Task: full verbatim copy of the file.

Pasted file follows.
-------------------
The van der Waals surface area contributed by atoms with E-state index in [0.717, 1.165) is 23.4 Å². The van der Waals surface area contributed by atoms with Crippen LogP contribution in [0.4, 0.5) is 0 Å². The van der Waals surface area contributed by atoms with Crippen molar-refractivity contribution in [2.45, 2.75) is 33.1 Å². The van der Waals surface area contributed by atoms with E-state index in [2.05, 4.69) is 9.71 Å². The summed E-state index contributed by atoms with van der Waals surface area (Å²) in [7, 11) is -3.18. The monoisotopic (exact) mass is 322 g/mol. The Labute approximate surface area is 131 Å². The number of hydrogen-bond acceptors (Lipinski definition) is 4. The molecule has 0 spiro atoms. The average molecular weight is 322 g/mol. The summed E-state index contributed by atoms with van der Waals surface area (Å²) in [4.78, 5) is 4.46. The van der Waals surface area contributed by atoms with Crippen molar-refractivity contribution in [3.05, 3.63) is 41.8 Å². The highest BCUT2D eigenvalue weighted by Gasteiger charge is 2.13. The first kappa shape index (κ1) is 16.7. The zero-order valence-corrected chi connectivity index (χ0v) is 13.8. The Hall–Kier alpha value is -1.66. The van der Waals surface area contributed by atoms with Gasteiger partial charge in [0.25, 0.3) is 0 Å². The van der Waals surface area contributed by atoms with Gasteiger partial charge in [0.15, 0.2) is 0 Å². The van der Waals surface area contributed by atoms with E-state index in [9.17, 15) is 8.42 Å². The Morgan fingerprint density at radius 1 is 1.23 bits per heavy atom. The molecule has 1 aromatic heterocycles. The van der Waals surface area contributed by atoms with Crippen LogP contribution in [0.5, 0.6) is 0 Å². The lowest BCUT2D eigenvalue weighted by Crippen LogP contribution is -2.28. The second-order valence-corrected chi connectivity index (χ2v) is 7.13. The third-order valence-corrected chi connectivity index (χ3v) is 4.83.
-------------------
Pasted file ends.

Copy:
The van der Waals surface area contributed by atoms with E-state index in [0.717, 1.165) is 23.4 Å². The van der Waals surface area contributed by atoms with Crippen LogP contribution in [0.4, 0.5) is 0 Å². The van der Waals surface area contributed by atoms with Crippen molar-refractivity contribution in [2.45, 2.75) is 33.1 Å². The van der Waals surface area contributed by atoms with E-state index in [2.05, 4.69) is 9.71 Å². The summed E-state index contributed by atoms with van der Waals surface area (Å²) in [7, 11) is -3.18. The monoisotopic (exact) mass is 322 g/mol. The Labute approximate surface area is 131 Å². The number of hydrogen-bond acceptors (Lipinski definition) is 4. The molecule has 0 spiro atoms. The average molecular weight is 322 g/mol. The summed E-state index contributed by atoms with van der Waals surface area (Å²) in [4.78, 5) is 4.46. The van der Waals surface area contributed by atoms with Crippen molar-refractivity contribution in [3.05, 3.63) is 41.8 Å². The highest BCUT2D eigenvalue weighted by Gasteiger charge is 2.13. The first kappa shape index (κ1) is 16.7. The zero-order valence-corrected chi connectivity index (χ0v) is 13.8. The Hall–Kier alpha value is -1.66. The van der Waals surface area contributed by atoms with Gasteiger partial charge in [0.25, 0.3) is 0 Å². The van der Waals surface area contributed by atoms with Gasteiger partial charge in [0.15, 0.2) is 0 Å². The van der Waals surface area contributed by atoms with E-state index in [9.17, 15) is 8.42 Å². The Morgan fingerprint density at radius 1 is 1.23 bits per heavy atom. The molecule has 1 aromatic heterocycles. The van der Waals surface area contributed by atoms with Crippen LogP contribution in [0.5, 0.6) is 0 Å². The lowest BCUT2D eigenvalue weighted by Crippen LogP contribution is -2.28. The second-order valence-corrected chi connectivity index (χ2v) is 7.13. The third-order valence-corrected chi connectivity index (χ3v) is 4.83.